Ahead of the European Business Aviation Convention and Exhibition (EBACE) which is taking place this week in Geneva, business aviation leaders gathered at TAG Farnborough Airport on Saturday 18 May to discuss the path forward for the continued adoption of sustainable aviation jet fuel (SAJF) in Europe.

During the gathering, the global coalition of business aviation organisations behind the SAJF initiative called fro increased collaboration and the broader adoption and availability of sustainable fuel across the industry. Air BP’s biojet commercial development manager, Tom Parsons, stated that “while there is plenty of noise in the commercial aviation space about SAJF, there is now an opportunity for business aviation to lead the way.”

The industry’s commitment to emissions reduction centres around three primary goals: A 2% improvement in fuel efficiency per year from 2010 until 2020; carbon neutral growth from 2020 onwards; and a 50% reduction in carbon emissions by 2050, relative to 2005. These goals will be achieved through advancements across four pillars: more efficient operations; continuing infrastructure improvements; market-based measures; and technology, including the development of alternative aircraft fuels.

“As the first business aviation airport in the world to achieve certified carbon neutrality, we are proud to e hosting and participating in today’s event and welcome this initiative to provide SAJF,” said Brandon O’Reilly, CEO of TAG Farnborough Airport during his opening address. “Along with our customers, we are eager to see efficient and cost-effective availability of this fuel.”

The event clearly demonstrated three key points: SAJF is safe and does not impact aircraft performance; it offers benefits to both the airport supplying it and the community; and it reflects the commitment by business aviation to aircraft carbon reduction.

Also speaking at the gathering, EUROCONTROL director general, Eamonn Brennan, stated that “sustainable aviation fuels alongside engine technology improvements are key to aviation minimising its carbon footprint.” He added that with no alternative to liquid fuel in the near and mid-term, “SAJF offers the most promising near-term option  for business aviation aircraft.”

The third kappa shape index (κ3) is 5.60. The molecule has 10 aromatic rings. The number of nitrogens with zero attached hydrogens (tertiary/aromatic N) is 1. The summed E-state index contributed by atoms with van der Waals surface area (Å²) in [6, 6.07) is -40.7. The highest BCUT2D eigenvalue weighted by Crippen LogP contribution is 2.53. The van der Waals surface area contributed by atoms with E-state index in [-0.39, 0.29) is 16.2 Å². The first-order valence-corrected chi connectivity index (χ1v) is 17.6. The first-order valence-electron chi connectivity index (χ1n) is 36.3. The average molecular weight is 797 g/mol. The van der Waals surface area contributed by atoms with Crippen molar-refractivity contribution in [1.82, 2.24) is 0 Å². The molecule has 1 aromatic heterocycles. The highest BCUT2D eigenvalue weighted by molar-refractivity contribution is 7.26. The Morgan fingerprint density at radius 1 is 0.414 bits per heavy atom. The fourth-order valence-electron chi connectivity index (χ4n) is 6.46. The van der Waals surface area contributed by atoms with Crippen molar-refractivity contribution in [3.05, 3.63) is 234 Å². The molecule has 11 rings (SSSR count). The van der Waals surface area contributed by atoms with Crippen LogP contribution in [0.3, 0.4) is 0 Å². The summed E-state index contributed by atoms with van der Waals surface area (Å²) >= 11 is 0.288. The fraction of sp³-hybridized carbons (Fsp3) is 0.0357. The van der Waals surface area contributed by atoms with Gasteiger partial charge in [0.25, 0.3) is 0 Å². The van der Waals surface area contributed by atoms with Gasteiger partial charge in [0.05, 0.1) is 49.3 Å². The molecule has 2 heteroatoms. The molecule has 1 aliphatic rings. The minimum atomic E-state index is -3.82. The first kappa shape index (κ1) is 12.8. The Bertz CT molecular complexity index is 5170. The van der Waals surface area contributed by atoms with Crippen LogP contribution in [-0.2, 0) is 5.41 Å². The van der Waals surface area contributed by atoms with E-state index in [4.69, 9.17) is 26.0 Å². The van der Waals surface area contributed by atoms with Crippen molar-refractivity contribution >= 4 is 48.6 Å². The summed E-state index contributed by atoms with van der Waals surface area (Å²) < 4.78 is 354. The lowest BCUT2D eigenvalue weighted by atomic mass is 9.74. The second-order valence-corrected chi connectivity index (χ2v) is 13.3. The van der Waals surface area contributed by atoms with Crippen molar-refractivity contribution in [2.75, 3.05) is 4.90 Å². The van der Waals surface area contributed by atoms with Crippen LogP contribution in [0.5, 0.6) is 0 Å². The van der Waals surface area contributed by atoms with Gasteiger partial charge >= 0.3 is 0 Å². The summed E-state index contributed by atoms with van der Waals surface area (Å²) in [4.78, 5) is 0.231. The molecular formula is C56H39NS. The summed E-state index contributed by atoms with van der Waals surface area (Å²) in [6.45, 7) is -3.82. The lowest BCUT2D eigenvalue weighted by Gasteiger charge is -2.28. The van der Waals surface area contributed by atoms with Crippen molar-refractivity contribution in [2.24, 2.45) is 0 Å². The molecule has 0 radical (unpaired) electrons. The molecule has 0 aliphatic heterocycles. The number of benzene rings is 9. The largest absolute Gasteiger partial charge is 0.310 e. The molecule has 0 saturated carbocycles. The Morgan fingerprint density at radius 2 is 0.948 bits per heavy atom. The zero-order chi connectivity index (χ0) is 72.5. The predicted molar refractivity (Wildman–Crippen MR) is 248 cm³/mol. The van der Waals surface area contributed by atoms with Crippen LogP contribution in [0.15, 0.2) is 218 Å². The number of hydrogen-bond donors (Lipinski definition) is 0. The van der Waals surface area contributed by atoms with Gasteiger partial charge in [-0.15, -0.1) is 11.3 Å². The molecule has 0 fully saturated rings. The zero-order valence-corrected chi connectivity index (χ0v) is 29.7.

However, Brennan also underlined that “the cost of production is still too high for aircraft operators.” The challenge going forward is to establish clear long-term policy frameworks and find a way of funding transition costs of what is essentially a huge technological change in order to achieve the ICAO 2050 vision for sustainable aviation fuels.

Complementing Brennan’s thoughts, Keith Sawyer, manager of alternative fuels for Avfuel Corporation, expressed his delight with “the demonstrative progress made so far this year to prove SAJF can become a viable option for the industry.” He also noted that Avfuel’s team is working to “secure greater SAJF supply to champion one of the largest hurdles yet to the initiative – availability – along with securing operator commitments for SAJF to encourage production through greater demand.”

Following the event, aircraft from major manufactuers, including Bombardier, Gulfstream, Cirrus, Embraer, Piaggio, Dassault and Textron Aviation, fuelled up on SAJF at airports across Europe and the US, including TAG Farnborough in the UK, Caen-Carpiquet Airport in France, Stockholm Arlanda in Sweden, Republic Airport, Farmingdale in New York for demonstration flights showcasing the viability of sustainable alternative jet fuel.

This year’s EBACE celebrated a record number of arrivals fuelled by SAJF. Twenty three aircraft arrived at Geneva Airport using alternative fuels with most flying from Farnborough.

“This week’s record-setting EBACE SAJF Fly-In is a milestone in business aviation’s commitment to sustainability and reducing carbon emissions,” said EBAA Chairman of the Board of Governors Juergen Wiese. “We are proud that Europe’s leading business aviation event, which has always showcased innovation, is proving the viability and value of alternative fuels.”

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